Appearing after the reunification of the two Germanys, DramaContemporary: Germany offers a politically charged view of German drama in the years immediately preceding and just after the fall of the Berlin Wall. The volume includes plays by the internationally renowned authors Heiner Müller, Botho Strauss, and George Tabori, as well as works by other German-language authors who deserve a wider audience, among them Georg Seidel of the former East Germany and Elfriede Jelinek of Austria.
The spectrum of subjects and styles represents the great number of new plays that have premiered in German theaters between 1985 and 1995. In the best German dramatic tradition, these plays range from poetic, highly imagistic work to realism and melodrama, and to virtuosic wordplay. They are often outspoken in criticism of contemporary reality and the German past.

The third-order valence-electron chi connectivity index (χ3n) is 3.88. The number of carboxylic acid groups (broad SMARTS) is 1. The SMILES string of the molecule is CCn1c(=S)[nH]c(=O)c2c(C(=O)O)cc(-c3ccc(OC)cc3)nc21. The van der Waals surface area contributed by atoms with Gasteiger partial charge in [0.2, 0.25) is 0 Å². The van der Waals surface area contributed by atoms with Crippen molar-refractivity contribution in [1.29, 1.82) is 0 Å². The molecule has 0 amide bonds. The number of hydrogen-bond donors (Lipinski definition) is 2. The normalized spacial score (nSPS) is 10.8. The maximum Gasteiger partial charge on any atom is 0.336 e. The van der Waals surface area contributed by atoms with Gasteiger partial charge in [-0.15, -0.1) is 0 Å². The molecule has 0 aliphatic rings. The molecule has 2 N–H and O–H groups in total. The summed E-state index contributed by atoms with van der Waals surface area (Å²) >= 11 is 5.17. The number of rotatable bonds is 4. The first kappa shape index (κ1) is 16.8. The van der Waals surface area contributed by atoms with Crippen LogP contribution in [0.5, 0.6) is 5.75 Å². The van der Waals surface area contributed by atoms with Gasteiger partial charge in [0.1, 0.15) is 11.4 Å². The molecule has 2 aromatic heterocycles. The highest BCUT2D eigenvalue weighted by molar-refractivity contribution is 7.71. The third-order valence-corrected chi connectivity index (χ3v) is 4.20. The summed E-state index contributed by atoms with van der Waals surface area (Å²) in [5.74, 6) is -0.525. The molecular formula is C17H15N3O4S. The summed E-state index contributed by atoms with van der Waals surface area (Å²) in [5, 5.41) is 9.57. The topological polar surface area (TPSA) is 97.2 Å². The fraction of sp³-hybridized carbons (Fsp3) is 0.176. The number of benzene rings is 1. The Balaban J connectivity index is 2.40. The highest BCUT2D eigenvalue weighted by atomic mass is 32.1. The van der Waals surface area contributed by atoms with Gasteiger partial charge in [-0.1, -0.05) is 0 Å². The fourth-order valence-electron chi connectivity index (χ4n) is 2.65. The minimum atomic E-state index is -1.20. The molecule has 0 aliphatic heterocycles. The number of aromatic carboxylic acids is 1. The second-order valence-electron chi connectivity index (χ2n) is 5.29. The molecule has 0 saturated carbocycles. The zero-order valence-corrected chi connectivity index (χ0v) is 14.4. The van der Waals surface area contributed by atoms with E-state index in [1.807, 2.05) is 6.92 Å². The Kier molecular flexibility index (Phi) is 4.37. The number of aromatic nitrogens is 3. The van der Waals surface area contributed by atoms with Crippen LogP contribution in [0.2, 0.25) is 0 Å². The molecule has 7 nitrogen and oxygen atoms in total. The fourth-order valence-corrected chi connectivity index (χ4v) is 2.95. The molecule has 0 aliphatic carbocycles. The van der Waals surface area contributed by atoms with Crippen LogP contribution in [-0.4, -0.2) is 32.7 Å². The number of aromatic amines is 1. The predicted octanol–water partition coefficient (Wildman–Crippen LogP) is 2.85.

Heiner Müller's "Mommsen's Block" was one of the first plays written after the historic changes in Germany to take as its theme the political and economic consequences of unification. "The Beautiful Stranger," by Klaus Pohl, offers an uncompromising view of the aggressive violence and brutality directed at foreigners in Germany. George Tabori, in "Mein Kampf," situates the young Hitler in a Vienna flophouse. Elfriede Jelinek's "Totenauberg" is a satirical treatment of Martin Heidegger's crypto-fascist theories and the relationship between Hannah Arendt and the philosopher which is now the subject of an international controversy. [via]